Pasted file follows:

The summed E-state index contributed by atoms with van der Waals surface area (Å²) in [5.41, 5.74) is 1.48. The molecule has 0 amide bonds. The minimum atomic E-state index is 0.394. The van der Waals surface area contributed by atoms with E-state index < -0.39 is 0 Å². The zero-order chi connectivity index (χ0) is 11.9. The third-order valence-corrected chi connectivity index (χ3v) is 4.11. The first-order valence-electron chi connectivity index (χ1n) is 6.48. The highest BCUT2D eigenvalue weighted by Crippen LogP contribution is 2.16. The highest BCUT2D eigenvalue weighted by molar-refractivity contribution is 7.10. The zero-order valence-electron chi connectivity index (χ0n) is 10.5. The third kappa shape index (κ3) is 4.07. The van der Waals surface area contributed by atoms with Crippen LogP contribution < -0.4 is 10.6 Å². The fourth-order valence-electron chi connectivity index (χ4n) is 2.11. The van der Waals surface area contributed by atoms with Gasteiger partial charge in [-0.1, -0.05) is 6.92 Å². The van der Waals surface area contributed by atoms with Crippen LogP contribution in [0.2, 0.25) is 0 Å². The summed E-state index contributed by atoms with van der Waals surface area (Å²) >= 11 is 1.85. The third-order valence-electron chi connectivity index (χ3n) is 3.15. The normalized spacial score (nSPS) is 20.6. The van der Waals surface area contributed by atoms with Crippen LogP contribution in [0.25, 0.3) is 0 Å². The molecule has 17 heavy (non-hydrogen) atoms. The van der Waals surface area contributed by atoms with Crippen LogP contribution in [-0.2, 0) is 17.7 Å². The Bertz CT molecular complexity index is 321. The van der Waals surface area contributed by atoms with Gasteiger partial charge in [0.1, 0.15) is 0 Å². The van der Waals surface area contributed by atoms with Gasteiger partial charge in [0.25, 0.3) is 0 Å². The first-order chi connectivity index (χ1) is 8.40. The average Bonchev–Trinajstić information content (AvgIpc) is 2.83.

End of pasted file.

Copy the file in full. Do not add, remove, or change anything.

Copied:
The summed E-state index contributed by atoms with van der Waals surface area (Å²) in [5.41, 5.74) is 1.48. The molecule has 0 amide bonds. The minimum atomic E-state index is 0.394. The van der Waals surface area contributed by atoms with E-state index < -0.39 is 0 Å². The zero-order chi connectivity index (χ0) is 11.9. The third-order valence-corrected chi connectivity index (χ3v) is 4.11. The first-order valence-electron chi connectivity index (χ1n) is 6.48. The highest BCUT2D eigenvalue weighted by Crippen LogP contribution is 2.16. The highest BCUT2D eigenvalue weighted by molar-refractivity contribution is 7.10. The zero-order valence-electron chi connectivity index (χ0n) is 10.5. The third kappa shape index (κ3) is 4.07. The van der Waals surface area contributed by atoms with Crippen LogP contribution < -0.4 is 10.6 Å². The fourth-order valence-electron chi connectivity index (χ4n) is 2.11. The van der Waals surface area contributed by atoms with Gasteiger partial charge in [-0.1, -0.05) is 6.92 Å². The van der Waals surface area contributed by atoms with Crippen LogP contribution in [0.2, 0.25) is 0 Å². The summed E-state index contributed by atoms with van der Waals surface area (Å²) >= 11 is 1.85. The third-order valence-electron chi connectivity index (χ3n) is 3.15. The normalized spacial score (nSPS) is 20.6. The van der Waals surface area contributed by atoms with Crippen LogP contribution in [0.25, 0.3) is 0 Å². The molecule has 17 heavy (non-hydrogen) atoms. The van der Waals surface area contributed by atoms with Crippen LogP contribution in [-0.2, 0) is 17.7 Å². The Bertz CT molecular complexity index is 321. The van der Waals surface area contributed by atoms with Gasteiger partial charge in [0.1, 0.15) is 0 Å². The van der Waals surface area contributed by atoms with Gasteiger partial charge in [0.25, 0.3) is 0 Å². The first-order chi connectivity index (χ1) is 8.40. The average Bonchev–Trinajstić information content (AvgIpc) is 2.83.